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American worker's abduction in Pak may complicate US civilian aid disbursement efforts

August 14, 2011 - Washington

The abduction of an American working on a US government-funded aid project in Pakistan is likely to further complicate efforts to disburse civilian aid from Washington to Islamabad.

Witnesses said that possibly two gunmen burst into the American citizen's house in the eastern city of Lahore at around 3 a.m. on Saturday, The Wall Street Journal quoted Lahore police chief Malik Ahmed Raza Tahir, as saying.

US embassy spokesman Alberto Rodriguez named the man as Warren Weinstein.

The website of J.E. Austen Associates Inc., an Arlington, Virginia-based aid contractor, names a Warren Weinstein as head of party for the group on the Pakistan Initiative for Strategic Development and Competitiveness, a Pakistan-based aid program funded by the US government.

The attack, coming after the Raymond Davis double murder case, is also likely to further raise security concerns for Americans operating in Pakistan, the report said.

Davis, a contractor for the US' Central Intelligence Agency, had said that the two men whom he shot dead were trying to rob him. He was arrested and later released following high-level public protests from US officials, including President Barack Obama.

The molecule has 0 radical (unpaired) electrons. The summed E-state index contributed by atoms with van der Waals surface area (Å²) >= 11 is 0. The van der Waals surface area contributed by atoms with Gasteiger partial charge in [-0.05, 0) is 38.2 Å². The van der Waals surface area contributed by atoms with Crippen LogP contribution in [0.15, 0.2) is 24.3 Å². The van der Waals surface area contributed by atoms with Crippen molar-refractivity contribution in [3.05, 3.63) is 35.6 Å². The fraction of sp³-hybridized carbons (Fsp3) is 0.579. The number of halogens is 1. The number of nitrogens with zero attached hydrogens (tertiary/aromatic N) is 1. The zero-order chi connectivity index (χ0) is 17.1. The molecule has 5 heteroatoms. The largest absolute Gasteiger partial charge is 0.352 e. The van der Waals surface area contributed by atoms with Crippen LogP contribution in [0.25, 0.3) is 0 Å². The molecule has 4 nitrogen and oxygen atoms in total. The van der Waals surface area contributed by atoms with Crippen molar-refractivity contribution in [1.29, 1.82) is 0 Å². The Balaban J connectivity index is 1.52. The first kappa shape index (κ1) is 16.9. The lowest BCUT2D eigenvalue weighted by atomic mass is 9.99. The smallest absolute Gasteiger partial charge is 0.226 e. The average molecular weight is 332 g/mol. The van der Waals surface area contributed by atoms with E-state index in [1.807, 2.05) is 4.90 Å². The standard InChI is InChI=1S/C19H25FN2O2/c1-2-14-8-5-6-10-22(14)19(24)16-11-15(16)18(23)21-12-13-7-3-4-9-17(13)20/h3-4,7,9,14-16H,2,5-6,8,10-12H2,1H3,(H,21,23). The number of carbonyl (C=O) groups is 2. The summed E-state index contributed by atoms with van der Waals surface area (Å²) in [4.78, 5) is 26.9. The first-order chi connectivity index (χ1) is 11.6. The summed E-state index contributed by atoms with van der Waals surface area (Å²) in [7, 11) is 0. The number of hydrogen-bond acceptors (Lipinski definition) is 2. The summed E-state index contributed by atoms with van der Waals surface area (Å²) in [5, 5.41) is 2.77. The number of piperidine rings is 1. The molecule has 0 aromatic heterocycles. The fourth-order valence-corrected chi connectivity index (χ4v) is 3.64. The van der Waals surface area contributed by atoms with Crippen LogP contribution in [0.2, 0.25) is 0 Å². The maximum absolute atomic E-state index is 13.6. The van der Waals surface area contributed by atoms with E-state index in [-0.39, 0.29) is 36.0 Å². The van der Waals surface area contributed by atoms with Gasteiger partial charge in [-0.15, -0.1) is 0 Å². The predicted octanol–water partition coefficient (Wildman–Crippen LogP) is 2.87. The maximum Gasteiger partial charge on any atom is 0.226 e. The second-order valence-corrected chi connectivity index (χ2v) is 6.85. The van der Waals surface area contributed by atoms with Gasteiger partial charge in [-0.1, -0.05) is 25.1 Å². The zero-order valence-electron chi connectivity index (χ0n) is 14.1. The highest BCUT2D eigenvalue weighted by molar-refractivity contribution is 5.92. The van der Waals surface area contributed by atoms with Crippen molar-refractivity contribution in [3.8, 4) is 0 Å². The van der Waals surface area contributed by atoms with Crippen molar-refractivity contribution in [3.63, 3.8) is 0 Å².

Aid workers have been targeted before, slowing the ability of the US government to disburse civilian aid in Pakistan, part of a major attempt to stabilise the country and help it combat Islamist militancy, the report said.

The security concerns have made it difficult for the US to disburse money. In 2009, US Congress passed a bill to give Pakistan 1.5 billion dollars annually in civilian aid, but only a fraction of that money has actually been given to the nation.

In the last US fiscal year, which ended September 30, the US government spent only about two-thirds of the money appropriated by Congress for that period, the report said.

Since 2009, the US government has been cutting back on its use of foreign aid contractors, in part because of the security problems, it added.

US aid officials are planning to hand more money to Pakistan's government and local non-government organizations, who they feel can operate more successfully in unstable areas, but US contractors still handle millions of dollars in funds for projects that predate these changes, the report said.

Concerns about corruption in Pakistani institutions is also slowing disbursements as the US is carrying out exhaustive pre-audits of any Pakistan ministry or non-government group that is receiving cash, it added.


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